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City officials taking look at busy intersection after pedestrian’s death

OKLAHOMA CITY – Following the death of an Oklahoma City man, city leaders are now talking about changes to a busy intersection that is often used by pedestrians.

Police say 38-year-old Frank McCoy was killed this past weekend after he was hit by a motorcyclist while crossing the street on Western Avenue, near N.W. 42nd Street.

Officer Megan Morgan, with the Oklahoma City Police Department, said speed is being considered a factor but they are unsure exactly how fast the rider of the motorcycle was going.

“Oklahoma City is a tight community, and he was definitely a huge part of that. His laugh, his smile, his humor – a great friend and father,” Seth Lewis, a friend of McCoy, told News 4. “The fact that the motorcycle was going so fast at an insane rate is not normal but, even with daily traffic, I feel like Western Avenue still needs so much improvement for pedestrian safety to help make our city a walk-able city.”

The speed limit is 25 miles per hour along Western Ave., but shop owners say it is not uncommon for motorists to disobey the law.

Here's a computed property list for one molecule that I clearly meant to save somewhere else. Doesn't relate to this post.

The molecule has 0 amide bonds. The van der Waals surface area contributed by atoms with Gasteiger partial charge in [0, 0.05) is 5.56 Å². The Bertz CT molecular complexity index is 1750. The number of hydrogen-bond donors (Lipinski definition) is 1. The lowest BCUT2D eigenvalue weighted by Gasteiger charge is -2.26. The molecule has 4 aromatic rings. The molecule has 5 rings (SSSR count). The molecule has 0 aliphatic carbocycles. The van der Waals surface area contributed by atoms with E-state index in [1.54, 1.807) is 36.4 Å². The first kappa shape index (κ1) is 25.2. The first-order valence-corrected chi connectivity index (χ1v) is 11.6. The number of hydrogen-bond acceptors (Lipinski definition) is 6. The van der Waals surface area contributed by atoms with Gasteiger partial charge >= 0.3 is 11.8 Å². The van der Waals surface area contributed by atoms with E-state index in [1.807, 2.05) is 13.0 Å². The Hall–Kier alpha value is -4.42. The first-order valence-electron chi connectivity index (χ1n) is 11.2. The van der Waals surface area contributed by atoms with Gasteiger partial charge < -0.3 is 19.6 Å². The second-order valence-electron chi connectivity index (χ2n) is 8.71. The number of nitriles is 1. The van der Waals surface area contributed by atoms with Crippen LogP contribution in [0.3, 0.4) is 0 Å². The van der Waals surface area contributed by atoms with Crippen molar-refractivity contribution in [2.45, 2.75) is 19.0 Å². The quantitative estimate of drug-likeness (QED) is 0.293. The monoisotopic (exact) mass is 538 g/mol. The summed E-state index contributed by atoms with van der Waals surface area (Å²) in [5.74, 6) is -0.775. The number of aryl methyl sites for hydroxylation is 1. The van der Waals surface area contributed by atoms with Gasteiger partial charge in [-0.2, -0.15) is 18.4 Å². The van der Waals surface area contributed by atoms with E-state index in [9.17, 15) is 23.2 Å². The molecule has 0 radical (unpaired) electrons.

“Cars just, they speed, and motorcyclists speed up the street at night,” said Stephanie Humes. “A lot of people, I think, are used to coming up this corridor going a lot faster than they should be.”

Shannon Cox, with Oklahoma City Public Works, said the city has spent more than $1 million over the past three years to improve pedestrian safety.

“We did a major streetscape in the area back in 2015, where we added medians to each end of that district to help slow down traffic to make it more pedestrian friendly. We also narrowed the lanes, so that’s supposed to bring the traffic speeds down as a traffic combing device,” Cox said.

Following McCoy's death, officials say they are taking a closer look at what else can be done.

"OKC's Public Works Director had a conversation Tuesday with the Western Avenue President. Nothing happens immediately but further traffic calming options are actively being discussed," Oklahoma City Mayor David Holt posted on Facebook.